Chicago Public Schools students, parents and Local School Council members united Wednesday to protest the struggling district’s recent round of budget cuts and call for an increase to its per-student funding.
About two dozen community organizers gathered outside CPS headquarters, 1 N. Dearborn St., before a meeting of the Chicago Board of Education. They were there to tout a package of ordinances that would increase per student funding in CPS by $1,000, and called on the CPS board to work with City Council to pass the ordinances and funnel the extra money into the broke school district.
“Our children deserve to have small class sizes, teachers who are not afraid of being laid off and schools with enough funding for extracurricular programs and support. For this to be possible, we must increase per pupil funding in Chicago,” said Donna Lechel, a local school council member at Shields Middle School.
If passed, the “progressive revenue package” would funnel tax increment financing funds to CPS and increase the employee “head tax” and personal property lease tax to generate additional school funding. It has already gained support from a handful of aldermen, including Susan Sadlowski Garza (10th), George Cardenas (12th), Matt O’Shea (19th) and Carlos Ramirez-Rosa (35th).
CPS released individual school budgets on July 14 that included a per-student funding rate of $4,087, which is the same as when school budgets were cut in February.
The Chicago Teachers Union opposed these cuts a week later during a protest at City Hall, and the district later said it would accept formal appeals for more money starting Aug. 1. But organizers want a more permanent solution.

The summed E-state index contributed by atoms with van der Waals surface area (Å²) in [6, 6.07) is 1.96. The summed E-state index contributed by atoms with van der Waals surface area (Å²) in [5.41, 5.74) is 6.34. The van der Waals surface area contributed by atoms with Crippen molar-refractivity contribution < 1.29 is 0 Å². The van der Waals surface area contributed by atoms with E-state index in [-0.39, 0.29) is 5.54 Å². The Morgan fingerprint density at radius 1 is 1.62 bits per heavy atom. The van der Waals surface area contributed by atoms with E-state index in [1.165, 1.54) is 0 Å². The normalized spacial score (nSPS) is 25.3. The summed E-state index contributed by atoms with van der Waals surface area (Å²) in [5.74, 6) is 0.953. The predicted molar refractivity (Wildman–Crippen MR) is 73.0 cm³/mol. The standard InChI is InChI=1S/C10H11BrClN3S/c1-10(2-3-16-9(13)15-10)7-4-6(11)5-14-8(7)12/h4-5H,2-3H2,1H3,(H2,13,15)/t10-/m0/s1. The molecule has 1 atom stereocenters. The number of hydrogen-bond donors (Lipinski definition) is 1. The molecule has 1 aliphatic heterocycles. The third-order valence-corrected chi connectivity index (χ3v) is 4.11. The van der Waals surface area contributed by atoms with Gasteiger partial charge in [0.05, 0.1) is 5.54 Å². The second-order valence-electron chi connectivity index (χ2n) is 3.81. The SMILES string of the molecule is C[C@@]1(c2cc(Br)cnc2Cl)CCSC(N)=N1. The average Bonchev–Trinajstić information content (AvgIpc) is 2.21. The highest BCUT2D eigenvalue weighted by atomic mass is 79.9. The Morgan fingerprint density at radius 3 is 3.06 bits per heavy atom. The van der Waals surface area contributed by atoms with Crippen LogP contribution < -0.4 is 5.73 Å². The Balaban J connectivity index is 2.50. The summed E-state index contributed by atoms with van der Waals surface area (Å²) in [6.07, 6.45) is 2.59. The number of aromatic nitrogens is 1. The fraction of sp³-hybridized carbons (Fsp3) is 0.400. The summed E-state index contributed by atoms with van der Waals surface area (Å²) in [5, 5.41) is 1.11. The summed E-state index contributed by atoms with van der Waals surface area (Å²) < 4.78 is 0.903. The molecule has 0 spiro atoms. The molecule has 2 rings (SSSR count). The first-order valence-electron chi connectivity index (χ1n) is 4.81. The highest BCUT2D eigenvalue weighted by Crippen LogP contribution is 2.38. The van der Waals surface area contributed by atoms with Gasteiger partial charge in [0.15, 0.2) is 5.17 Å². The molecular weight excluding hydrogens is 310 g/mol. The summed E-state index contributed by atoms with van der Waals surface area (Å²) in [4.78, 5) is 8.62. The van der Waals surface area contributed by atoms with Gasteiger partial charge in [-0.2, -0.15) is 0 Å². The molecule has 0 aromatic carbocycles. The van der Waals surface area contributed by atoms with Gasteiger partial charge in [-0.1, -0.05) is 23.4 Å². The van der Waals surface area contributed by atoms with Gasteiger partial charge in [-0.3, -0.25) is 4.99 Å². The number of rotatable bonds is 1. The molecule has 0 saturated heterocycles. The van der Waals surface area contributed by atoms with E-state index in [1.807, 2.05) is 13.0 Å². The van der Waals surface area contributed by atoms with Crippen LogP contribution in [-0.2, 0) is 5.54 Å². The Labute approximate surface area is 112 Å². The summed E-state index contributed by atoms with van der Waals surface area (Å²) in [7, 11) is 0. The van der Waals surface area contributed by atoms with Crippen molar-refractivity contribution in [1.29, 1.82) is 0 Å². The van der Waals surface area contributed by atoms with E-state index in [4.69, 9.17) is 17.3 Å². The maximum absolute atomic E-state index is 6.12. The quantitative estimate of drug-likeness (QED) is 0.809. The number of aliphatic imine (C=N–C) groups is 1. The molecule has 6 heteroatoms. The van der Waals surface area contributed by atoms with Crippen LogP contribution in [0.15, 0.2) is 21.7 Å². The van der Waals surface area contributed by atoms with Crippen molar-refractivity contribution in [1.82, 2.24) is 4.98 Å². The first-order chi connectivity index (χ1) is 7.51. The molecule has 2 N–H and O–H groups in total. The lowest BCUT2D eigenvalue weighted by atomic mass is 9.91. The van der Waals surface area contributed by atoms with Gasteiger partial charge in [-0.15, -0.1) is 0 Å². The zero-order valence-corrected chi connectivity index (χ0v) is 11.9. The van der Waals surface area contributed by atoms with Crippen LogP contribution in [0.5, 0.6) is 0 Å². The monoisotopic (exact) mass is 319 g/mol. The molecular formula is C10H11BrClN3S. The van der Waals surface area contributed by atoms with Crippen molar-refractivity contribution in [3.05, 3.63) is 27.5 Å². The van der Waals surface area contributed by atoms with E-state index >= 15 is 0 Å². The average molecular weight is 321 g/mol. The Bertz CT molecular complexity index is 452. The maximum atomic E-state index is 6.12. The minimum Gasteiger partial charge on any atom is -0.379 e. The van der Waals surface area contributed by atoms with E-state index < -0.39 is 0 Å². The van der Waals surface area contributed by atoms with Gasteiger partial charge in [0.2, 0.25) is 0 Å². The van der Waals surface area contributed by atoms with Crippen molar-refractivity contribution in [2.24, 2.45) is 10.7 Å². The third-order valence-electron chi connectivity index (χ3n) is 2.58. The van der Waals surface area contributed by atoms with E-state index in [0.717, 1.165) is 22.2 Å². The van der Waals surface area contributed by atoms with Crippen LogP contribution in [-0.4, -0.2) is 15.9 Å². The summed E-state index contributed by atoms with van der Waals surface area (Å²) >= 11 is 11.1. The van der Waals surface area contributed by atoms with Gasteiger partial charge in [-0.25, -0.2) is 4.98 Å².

“We aren’t asking for much. Just enough to avoid cuts this year and slowly begin to reinvest in our neighborhood schools,” said Michelle Leon, a student at Kelly High School.
Lechel said Shields Middle School is expected to lose around $198,000 in budget cuts, resulting in the loss of 3–4 staff positions, larger class sizes and reduced programming. Increasing per student funding by $1,000 would give the school an additional $600,000 in new revenue and prevent teacher layoffs, she said.
Joy Clendenning, a local school council member at Kenwood Academy High School, said the budget cuts will force the school to reduce the hours its building is open, cut transportation for athletic teams and preforming groups, and cut supplies for its art program.
“This begs the question of what the real losses are, not just for Kenwood, but across the district,” Clendenning said. “We will continue to push Springfield for fair funding, but we need CPS and the city to do their part.”
After the press conference, several organizers went inside to speak at the board meeting.